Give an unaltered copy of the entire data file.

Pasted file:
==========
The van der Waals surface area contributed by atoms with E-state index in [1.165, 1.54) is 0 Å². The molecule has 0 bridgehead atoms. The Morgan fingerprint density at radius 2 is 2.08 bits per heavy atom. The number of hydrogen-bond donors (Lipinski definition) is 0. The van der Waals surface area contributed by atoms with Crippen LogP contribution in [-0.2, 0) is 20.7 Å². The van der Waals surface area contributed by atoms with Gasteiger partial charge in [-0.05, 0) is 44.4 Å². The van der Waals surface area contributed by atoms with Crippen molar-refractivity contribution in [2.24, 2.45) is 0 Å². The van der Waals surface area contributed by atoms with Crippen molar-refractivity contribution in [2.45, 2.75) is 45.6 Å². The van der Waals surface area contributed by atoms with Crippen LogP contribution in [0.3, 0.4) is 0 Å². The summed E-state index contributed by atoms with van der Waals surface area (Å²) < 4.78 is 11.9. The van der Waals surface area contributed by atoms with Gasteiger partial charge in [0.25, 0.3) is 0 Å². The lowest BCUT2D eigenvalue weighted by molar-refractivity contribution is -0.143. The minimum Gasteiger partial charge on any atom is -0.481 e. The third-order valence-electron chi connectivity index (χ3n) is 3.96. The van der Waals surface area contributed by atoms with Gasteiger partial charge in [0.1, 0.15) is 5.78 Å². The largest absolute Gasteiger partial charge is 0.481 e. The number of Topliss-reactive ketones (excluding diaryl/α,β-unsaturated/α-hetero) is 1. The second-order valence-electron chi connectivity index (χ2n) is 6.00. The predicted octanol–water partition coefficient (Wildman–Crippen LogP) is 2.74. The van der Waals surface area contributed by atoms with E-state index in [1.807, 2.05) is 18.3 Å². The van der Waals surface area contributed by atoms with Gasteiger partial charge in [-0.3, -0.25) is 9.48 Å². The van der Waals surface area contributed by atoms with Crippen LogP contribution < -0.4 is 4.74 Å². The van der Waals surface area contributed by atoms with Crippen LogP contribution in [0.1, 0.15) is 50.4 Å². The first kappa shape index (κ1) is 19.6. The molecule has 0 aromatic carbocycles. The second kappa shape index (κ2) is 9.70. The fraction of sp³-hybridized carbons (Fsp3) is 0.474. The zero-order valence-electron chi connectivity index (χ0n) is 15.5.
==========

The van der Waals surface area contributed by atoms with E-state index in [1.165, 1.54) is 0 Å². The molecule has 0 bridgehead atoms. The Morgan fingerprint density at radius 2 is 2.08 bits per heavy atom. The number of hydrogen-bond donors (Lipinski definition) is 0. The van der Waals surface area contributed by atoms with Crippen LogP contribution in [-0.2, 0) is 20.7 Å². The van der Waals surface area contributed by atoms with Gasteiger partial charge in [-0.05, 0) is 44.4 Å². The van der Waals surface area contributed by atoms with Crippen molar-refractivity contribution in [2.24, 2.45) is 0 Å². The van der Waals surface area contributed by atoms with Crippen molar-refractivity contribution in [2.45, 2.75) is 45.6 Å². The van der Waals surface area contributed by atoms with Crippen LogP contribution in [0.3, 0.4) is 0 Å². The summed E-state index contributed by atoms with van der Waals surface area (Å²) < 4.78 is 11.9. The van der Waals surface area contributed by atoms with Gasteiger partial charge in [0.25, 0.3) is 0 Å². The lowest BCUT2D eigenvalue weighted by molar-refractivity contribution is -0.143. The minimum Gasteiger partial charge on any atom is -0.481 e. The third-order valence-electron chi connectivity index (χ3n) is 3.96. The van der Waals surface area contributed by atoms with Gasteiger partial charge in [0.1, 0.15) is 5.78 Å². The largest absolute Gasteiger partial charge is 0.481 e. The number of Topliss-reactive ketones (excluding diaryl/α,β-unsaturated/α-hetero) is 1. The second-order valence-electron chi connectivity index (χ2n) is 6.00. The predicted octanol–water partition coefficient (Wildman–Crippen LogP) is 2.74. The van der Waals surface area contributed by atoms with E-state index in [1.807, 2.05) is 18.3 Å². The van der Waals surface area contributed by atoms with Gasteiger partial charge in [-0.3, -0.25) is 9.48 Å². The van der Waals surface area contributed by atoms with Crippen LogP contribution < -0.4 is 4.74 Å². The van der Waals surface area contributed by atoms with Crippen LogP contribution in [0.1, 0.15) is 50.4 Å². The first kappa shape index (κ1) is 19.6. The molecule has 0 aromatic carbocycles. The second kappa shape index (κ2) is 9.70. The fraction of sp³-hybridized carbons (Fsp3) is 0.474. The zero-order valence-electron chi connectivity index (χ0n) is 15.5.